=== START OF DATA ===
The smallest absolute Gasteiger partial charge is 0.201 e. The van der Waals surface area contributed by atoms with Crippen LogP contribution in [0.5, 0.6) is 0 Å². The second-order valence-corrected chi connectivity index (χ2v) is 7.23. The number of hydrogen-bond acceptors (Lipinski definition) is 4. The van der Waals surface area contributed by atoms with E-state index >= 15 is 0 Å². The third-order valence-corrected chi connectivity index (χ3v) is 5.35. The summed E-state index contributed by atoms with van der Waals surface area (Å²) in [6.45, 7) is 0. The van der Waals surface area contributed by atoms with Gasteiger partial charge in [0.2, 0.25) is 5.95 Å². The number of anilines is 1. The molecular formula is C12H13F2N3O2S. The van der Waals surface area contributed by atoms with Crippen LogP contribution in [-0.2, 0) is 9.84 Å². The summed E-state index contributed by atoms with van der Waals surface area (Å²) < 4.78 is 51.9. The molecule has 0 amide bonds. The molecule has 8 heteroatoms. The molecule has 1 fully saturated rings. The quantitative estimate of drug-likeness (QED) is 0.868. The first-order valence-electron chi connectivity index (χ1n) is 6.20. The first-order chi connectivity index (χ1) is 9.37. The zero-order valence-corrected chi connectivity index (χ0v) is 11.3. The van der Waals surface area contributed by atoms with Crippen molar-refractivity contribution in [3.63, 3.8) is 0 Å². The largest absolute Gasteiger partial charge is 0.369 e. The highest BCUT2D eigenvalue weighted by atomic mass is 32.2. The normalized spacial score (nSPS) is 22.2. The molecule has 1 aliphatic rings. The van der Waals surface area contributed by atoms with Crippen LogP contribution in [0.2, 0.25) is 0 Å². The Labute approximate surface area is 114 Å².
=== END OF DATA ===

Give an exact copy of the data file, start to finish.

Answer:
The smallest absolute Gasteiger partial charge is 0.201 e. The van der Waals surface area contributed by atoms with Crippen LogP contribution in [0.5, 0.6) is 0 Å². The second-order valence-corrected chi connectivity index (χ2v) is 7.23. The number of hydrogen-bond acceptors (Lipinski definition) is 4. The van der Waals surface area contributed by atoms with E-state index >= 15 is 0 Å². The third-order valence-corrected chi connectivity index (χ3v) is 5.35. The summed E-state index contributed by atoms with van der Waals surface area (Å²) in [6.45, 7) is 0. The van der Waals surface area contributed by atoms with Gasteiger partial charge in [0.2, 0.25) is 5.95 Å². The number of anilines is 1. The molecular formula is C12H13F2N3O2S. The van der Waals surface area contributed by atoms with Crippen LogP contribution in [-0.2, 0) is 9.84 Å². The summed E-state index contributed by atoms with van der Waals surface area (Å²) < 4.78 is 51.9. The molecule has 0 amide bonds. The molecule has 8 heteroatoms. The molecule has 1 fully saturated rings. The quantitative estimate of drug-likeness (QED) is 0.868. The first-order valence-electron chi connectivity index (χ1n) is 6.20. The first-order chi connectivity index (χ1) is 9.37. The zero-order valence-corrected chi connectivity index (χ0v) is 11.3. The van der Waals surface area contributed by atoms with Crippen molar-refractivity contribution in [3.63, 3.8) is 0 Å². The largest absolute Gasteiger partial charge is 0.369 e. The highest BCUT2D eigenvalue weighted by atomic mass is 32.2. The normalized spacial score (nSPS) is 22.2. The molecule has 1 aliphatic rings. The van der Waals surface area contributed by atoms with Crippen LogP contribution in [0.2, 0.25) is 0 Å². The Labute approximate surface area is 114 Å².